Cyber con jobs are on the rise, wreaking havoc on consumers and the social fabric, new evidence from Google, Facebook and the Pew Research Centre argues.
Google took down 1.7 billion deceptive and shocking ads in 2016 that violated its advertising policies, the company said last month. That's double the level of a year ago.
Among the ads it disabled, Google cited 900,000 containing malware, 68 million for "health-care violations" (up from 12.5 million the year before), 80 million that "deceived, misled or shocked users," and 17 million for promoting illegal gambling. It took action against 47,000 sites touting weight-loss scams, 15,000 sites pushing unwanted software on users, and 6,000 sites and 6,000 accounts for advertising counterfeit goods.
The search giant snared more bad guys by expanding its policies – now including payday-loan ads – and with upgraded detection technology. It found 7 million ads that intentionally tried to trick the detection systems and 23,000 "self-clicking" mobile ads that automatically loaded apps onto devices without the users' OK.
Both Google and Facebook lit into the fake-news crisis, and detailed some responses, in blog posts. Google's detection systems suspended 1,300 accounts last year that cloaked ads as news. And after reviewing 550 sites "suspected of misrepresenting content to users, including impersonating news organizations," it took action in November and December against 300, with nearly 200 publishers booted off its network permanently.
Hitting the fakers in the pocketbook, the move means they will no longer have access to the Google AdSense system, which places display advertisements on popular sites. In November, Google was notably shamed by media aggregator Mediaite for the top search placement given to a "final election vote count 2016" story that incorrectly stated Donald Trump had beaten Hillary Clinton in the popular vote.
While not recounting wrongs wrought, Facebook acknowledged that it is tweaking its Trending Topics feature, which has been blamed for spreading false information.
To "help prevent hoaxes and fake news from appearing," Facebook said, it will demand more "transparency" (that is, clarity/truthfulness) in the original headlines. And its search engine will now emphasise news stories that achieve traction from a number of publishers, rather than putting weight on a single, intensely read article or multiple "mentions of a topic."
Cyber fraud also loomed large in the findings of a Pew Research Centre study issued Jan 26. Pew found that 64% of adults surveyed have directly experienced some type of significant data theft or fraud, 49% of respondents believe their personal data have become less secure in recent years, and about 25% now lack confidence that the federal government and social-media sites can keep their personal information safe and secure from unauthorized users.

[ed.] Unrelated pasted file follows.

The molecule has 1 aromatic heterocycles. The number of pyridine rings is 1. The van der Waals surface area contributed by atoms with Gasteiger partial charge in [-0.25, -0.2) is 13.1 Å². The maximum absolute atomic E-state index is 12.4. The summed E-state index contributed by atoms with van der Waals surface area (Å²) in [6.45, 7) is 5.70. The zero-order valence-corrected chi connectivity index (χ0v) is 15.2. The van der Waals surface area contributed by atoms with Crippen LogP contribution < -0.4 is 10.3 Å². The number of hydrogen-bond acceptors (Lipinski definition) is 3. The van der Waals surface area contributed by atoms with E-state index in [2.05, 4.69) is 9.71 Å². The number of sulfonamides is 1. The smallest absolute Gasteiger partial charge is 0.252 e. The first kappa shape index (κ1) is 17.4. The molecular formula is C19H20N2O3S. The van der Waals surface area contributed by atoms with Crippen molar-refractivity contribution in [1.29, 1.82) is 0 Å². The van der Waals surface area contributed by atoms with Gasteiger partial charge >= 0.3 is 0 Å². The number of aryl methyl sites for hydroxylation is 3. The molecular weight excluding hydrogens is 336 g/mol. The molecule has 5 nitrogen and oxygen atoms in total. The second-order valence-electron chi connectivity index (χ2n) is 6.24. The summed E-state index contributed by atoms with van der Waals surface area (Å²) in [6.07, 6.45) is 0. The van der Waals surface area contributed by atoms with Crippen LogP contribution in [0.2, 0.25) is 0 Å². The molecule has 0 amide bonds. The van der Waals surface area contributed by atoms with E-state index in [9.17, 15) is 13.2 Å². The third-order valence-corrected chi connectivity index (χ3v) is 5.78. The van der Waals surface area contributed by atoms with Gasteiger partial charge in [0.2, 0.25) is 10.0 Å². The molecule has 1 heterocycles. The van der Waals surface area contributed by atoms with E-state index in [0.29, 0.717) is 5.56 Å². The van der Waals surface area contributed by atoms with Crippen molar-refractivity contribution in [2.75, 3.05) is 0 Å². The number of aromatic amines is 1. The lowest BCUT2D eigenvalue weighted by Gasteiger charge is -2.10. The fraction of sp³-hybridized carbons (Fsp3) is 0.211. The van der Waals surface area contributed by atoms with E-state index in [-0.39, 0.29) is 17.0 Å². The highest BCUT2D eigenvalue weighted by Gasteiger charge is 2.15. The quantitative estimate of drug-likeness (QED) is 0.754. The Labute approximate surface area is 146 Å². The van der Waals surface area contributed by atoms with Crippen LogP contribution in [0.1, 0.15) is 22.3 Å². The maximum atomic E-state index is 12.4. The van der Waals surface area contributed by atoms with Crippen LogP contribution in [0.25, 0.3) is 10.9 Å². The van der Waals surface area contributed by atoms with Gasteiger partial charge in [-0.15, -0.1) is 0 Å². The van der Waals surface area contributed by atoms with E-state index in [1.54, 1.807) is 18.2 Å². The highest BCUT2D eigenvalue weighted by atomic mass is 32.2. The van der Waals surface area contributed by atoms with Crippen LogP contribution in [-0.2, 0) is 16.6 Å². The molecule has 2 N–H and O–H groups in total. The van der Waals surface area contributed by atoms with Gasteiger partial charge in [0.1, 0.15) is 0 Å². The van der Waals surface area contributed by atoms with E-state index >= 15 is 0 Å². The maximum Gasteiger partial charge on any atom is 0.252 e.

Driving citizen concerns, Pew found, was that 41% of polled Americans have encountered fraudulent charges on their credit cards and 35% have been notified that sensitive information like an account number has been compromised. (Sometimes, the notifications are cons themselves. When resetting a password, don't do it through a notification link, but by visiting the website itself.)
Sixteen percent of Pew's 1,040 US adult study participants suffered a takeover of their e-mail accounts, and 13% said one of their social-media accounts had been breached. Those often lead to cons such as: "Hi. I'm stuck in Paris. My wallet and passport have been stolen. Please wire cash."
Fifteen percent of those polled said they have received notices – real or bogus – that their Social Security numbers had been compromised, 14% said someone had attempted to take out a loan or line of credit in their name, and 6% found that someone had impersonated them to file fraudulent tax returns and score tax refunds.
Compounding the cyber insecurities and crimes, Pew found that many Americans don't follow best practices: Forty-one percent share passwords with friends and family members; 39% use the same or very similar passwords for multiple accounts, and 25% resort to simple, more easily guessed passwords.
On the mobile-device front, Pew found that about 10% of smartphone owners risk known security breaches by never updating the operating system or apps. Fifty-four percent engage in sensitive activities such as online banking or e-commerce while connected through an unsecured public WiFi network. — Philadelphia Daily News/Tribune News Service
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